“Among all the data we’ve collected as part of ResourceProjects.org, it is irregular to see disclosure of a payment to a non-governmental payee,” Morrison told The Narwhal. “We do not have a position on transparency of industry funding of non-profits in Canada, but generally we recommend greater openness in the sector.”
Non-profits are not required to disclose their sources of funding, even if they are registered as non-profit societies with the federal government, as is the case with Canada Action.
(The Narwhal is a registered non-profit society in British Columbia and voluntarily discloses all donations over $5,000.)
In the disclosure documents, the Canadian government is listed as the “payee” for the $100,000 amount and Canada Action Coalition is listed as the agency that received that payment.
Michael Grainger, policy analyst with Natural Resources Canada, which manages and maintains the disclosure database, also indicated the disclosure was made in error. While companies are required to list payments to governments in the form of taxes and royalties, payments to Canada Action would not have to be disclosed, even though the non-profit is a society registered with the federal government. The $100,000 payment appears to have been listed in a case of over-disclosure.
“The Canada Action Coalition is not associated with the Government of Canada, and NRCan may have accepted the report in error,” Grainger wrote in an email to The Narwhal.
He added that Natural Resources Canada contacted ARC Resources “and asked them to amend their report as soon as possible. An amended version should be posted online shortly.”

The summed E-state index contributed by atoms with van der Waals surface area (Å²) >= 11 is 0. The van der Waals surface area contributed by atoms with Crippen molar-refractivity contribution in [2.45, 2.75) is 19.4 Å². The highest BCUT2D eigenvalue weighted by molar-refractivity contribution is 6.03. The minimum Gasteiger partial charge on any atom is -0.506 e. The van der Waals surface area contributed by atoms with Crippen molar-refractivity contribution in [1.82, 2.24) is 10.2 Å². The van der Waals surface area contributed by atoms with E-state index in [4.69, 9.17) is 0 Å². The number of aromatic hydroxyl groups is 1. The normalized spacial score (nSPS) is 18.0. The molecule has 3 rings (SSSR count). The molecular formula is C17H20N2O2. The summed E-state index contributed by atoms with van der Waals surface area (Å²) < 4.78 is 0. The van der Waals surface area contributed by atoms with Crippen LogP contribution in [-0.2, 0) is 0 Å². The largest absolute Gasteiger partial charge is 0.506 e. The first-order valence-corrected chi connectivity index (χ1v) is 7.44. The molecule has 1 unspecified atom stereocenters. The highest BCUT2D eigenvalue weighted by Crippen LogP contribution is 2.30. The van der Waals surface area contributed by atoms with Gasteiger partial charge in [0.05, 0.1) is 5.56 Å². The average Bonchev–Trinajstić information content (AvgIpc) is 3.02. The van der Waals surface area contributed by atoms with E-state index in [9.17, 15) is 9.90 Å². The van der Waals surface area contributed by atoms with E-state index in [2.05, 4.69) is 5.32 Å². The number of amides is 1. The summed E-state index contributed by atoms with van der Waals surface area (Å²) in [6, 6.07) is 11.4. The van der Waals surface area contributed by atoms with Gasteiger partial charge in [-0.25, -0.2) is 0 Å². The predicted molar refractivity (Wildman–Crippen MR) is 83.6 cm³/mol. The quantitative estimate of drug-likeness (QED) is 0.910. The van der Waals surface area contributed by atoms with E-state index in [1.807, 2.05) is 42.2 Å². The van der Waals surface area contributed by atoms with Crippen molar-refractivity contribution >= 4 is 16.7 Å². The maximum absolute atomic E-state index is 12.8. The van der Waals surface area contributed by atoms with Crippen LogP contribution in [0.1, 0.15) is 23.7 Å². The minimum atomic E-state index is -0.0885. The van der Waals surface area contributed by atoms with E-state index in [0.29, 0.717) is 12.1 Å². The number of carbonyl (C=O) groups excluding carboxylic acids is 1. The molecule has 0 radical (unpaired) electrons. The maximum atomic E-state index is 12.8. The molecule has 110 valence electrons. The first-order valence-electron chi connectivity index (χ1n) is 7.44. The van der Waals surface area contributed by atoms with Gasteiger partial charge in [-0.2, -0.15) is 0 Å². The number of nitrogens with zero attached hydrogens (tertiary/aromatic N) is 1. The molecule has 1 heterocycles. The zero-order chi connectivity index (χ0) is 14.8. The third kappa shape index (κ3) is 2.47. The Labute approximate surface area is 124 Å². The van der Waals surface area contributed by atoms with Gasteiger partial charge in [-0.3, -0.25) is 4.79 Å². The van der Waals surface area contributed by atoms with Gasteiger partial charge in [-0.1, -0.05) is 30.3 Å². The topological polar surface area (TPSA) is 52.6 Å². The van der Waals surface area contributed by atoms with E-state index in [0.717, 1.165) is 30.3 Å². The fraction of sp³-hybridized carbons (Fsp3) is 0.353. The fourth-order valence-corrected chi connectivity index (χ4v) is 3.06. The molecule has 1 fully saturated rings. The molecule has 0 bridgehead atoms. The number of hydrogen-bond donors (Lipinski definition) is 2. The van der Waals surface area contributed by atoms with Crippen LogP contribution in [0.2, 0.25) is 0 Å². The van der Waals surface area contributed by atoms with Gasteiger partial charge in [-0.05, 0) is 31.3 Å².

Grainger said that any inquiries pertaining to payments to the Canada Action Coalition should be directed to ARC Resources.
On its website ARC Resources describes itself as a “Canadian oil and gas producer committed to delivering strong operational and financial performance and upholding values of operational excellence and responsible development.”
The company was founded by ARC Financial Corp., a Calgary-based private equity firm “specializing in the Canadian energy industry.” ARC Financial is also behind the ARC Energy Resources Institute which describes itself as “dedicated to researching complex, interrelated trends that influence the energy business, including financial, political, environmental, technological, social and economic forces.”
William Carroll, sociology professor at the University of Victoria and one of the leads of the Corporate Mapping Project, said he describes the networks linking industry with Canadian finance, think tanks and so-called citizen groups are called “a regime of obstruction.”
“What we’re trying to reference there is the multifaceted nature of corporate power and influence. It extends in different ways and certainly funding Canada Action is important — as is CAPP’s project Canada’s Energy Citizens — all of these extractivist, populist elements are one kind of initiative that speaks to a certain audience, in terms of mobilizing a kind of grassroots base.”
Industry funding behind initiatives that are positioned as citizen-led or grassroots is often hidden from or not made apparent to the public.